Squaresoft - Tested on the SNES by Necron in 2000, reworked in 2021.
The Seiken Densetsu series are well known among RPGers for its great graphics, great action/RPG battle gameplay, and great story development, too. These games form one of the greatest RPG series of all time, probably to the level of the FF series, the Dragon Quest series and others...
But when I played 'Seiken Densetsu 4/Legend of Mana,' I felt a strange thing.
I've played the previous games, and their stories develop in a nice way, with a well defined main plot and small subplots all around the main one, giving darker and lighter tones to the game, like a picture where the artist adds shinings and shadings.
But the case of SD4-LoM is strange. Instead of having a main story, the game revolves around lots of sub-quests that [are supposed to] tell you the story as you solve the mysteries and puzzles of the world of Fa'Diel.
...But truth be told, this is not what I felt. The plot itself, is similar to that of the other Seiken games: The Tree of Mana is being corrupted, and the Goddess of Mana is dying, as mysterious evil forces try to take the greatest power of the world of Fa'Diel. So you, the knight/knightress(?) in shiny armor, go on in a quest for the power that will save the energy of Mana.
Let's just get into the rest of the game...
The graphics are just beautiful. The game uses 2-D graphics all the time. The backgrounds are beautiful, they are hand-drawn and watercolors are used to paint the settings of the Fa'Diel world. Occasionally, some polygons are used, mostly for magic attacks and other special things (still, they remain 2-D, and polygons are used for very small details). And the bosses are just the bomb! They are huge, and their animations are amazing.
Sound... As usual, a great musical score is what this Squaresoft RPG features. Still, it lacks the 'memorable' tracks. There is no particular song that can be classified as 'great' or anything. The opening/ending song is not bad, though, and it can be considered as the most memorable song from the game.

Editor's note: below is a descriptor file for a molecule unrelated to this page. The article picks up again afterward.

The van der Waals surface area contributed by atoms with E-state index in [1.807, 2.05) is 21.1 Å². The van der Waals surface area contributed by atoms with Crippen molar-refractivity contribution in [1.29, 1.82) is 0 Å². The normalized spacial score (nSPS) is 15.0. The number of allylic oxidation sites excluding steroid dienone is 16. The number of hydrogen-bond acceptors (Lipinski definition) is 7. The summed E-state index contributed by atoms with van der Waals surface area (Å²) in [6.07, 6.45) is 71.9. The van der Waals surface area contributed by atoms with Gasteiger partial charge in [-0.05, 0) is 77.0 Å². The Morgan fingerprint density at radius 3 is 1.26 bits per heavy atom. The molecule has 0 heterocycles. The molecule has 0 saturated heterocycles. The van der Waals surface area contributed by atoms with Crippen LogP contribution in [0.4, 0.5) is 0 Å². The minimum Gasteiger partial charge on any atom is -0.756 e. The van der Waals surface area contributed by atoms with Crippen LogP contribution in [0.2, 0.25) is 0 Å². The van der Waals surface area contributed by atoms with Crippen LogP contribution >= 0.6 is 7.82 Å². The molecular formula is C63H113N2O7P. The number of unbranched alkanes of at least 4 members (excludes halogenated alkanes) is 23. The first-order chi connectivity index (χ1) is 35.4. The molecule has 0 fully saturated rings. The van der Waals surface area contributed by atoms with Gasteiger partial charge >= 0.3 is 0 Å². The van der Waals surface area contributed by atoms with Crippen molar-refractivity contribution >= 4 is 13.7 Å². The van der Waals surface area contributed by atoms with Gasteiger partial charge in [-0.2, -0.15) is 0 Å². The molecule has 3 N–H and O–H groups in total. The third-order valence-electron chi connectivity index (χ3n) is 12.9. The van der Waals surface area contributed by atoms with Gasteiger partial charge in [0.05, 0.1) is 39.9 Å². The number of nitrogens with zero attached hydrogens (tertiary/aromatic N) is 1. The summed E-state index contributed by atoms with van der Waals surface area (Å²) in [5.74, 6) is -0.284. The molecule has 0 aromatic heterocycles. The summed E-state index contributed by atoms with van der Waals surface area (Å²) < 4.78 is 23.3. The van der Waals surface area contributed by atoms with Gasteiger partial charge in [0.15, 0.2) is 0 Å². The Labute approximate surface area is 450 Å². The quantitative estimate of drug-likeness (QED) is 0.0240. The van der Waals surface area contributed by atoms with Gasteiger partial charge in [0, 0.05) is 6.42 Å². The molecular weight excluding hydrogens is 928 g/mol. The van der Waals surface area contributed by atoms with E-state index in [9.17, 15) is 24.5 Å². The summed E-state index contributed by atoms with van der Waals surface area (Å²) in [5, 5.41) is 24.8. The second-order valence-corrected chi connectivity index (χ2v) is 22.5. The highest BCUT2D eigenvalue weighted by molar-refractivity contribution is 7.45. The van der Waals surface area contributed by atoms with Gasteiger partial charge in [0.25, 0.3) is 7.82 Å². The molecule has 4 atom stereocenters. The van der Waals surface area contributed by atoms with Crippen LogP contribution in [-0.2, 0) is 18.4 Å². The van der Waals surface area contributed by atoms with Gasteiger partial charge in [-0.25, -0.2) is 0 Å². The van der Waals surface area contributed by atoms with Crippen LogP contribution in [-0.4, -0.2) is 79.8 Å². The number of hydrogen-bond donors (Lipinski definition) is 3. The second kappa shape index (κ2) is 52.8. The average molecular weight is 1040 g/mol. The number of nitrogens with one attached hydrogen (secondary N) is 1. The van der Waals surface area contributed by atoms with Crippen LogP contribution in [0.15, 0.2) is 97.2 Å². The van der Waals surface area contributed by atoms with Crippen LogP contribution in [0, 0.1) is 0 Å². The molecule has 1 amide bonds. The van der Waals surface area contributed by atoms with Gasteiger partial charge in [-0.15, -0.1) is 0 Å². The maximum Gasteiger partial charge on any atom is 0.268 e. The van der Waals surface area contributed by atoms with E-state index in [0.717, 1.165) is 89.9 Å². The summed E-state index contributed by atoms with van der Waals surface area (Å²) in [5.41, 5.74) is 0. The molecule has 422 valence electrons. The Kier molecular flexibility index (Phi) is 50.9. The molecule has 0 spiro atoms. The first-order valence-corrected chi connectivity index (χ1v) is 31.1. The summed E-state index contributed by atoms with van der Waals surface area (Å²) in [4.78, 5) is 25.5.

The game world is not developed as in your regular game. Instead, the idea behind it is that you 'use your imagination- create your own world!'. So you are given (as you advance) various 'artifacts,' which are placed in the (initially empty) world map, and they transform into cities, caves, dungeons, and other settings. And depending on where you place these artifacts (how far from your home, and in what point of the 'grid'), enemies might be stronger, or certain kinds of spells might be more powerful. Thanks to this and many other features, each time you play the game, you'll have to use different strategies, making each replay different.
The game includes many features - as a matter of fact, I just don't have enough space to explain them all. You can create your own spells by using magic coins (acquirable through mini- games), you can create your own weapons (using elements that are acquired during your adventures), you can raise monsters that join you in battle (even when they aren't exactly the greatest assistants in the world), and many other goodies. Even with the strange case of the story, the game pushes you (for a long time) to play it till the end.
The battle system is not bad either - It's just like the B/S in Seiken 3, except that special moves always require the use of the same full bar (instead of the multi-level bar found in SD3), and there are 2 types of moves - Super moves and Spells. Each type of move is executed in a different way, and many moves are found in this game to be mastered. You acquire moves by gaining and mastering normal moves, such as jumping, crouching.... Each move opens the way to acquire newer and more powerful attacks, which makes battling just awesome!
Even if the original review is now over 20 years old, I never played the game ever. I like the score by Yoko Shimomura, I like the general idea of the game, but I never got my hand onto it.
For June 2021, Square Enix now announced that they would re release the game with new HD backgrounds (that you can see on the screenshots here on this page), and I'm surely going to give the game a try this time. This little info box will be updated then.
The original reviewer criticized SaGa Frontier a lot, which just also has been announced for release in 2021. So let's see how these games will turn out to be in this new day and age.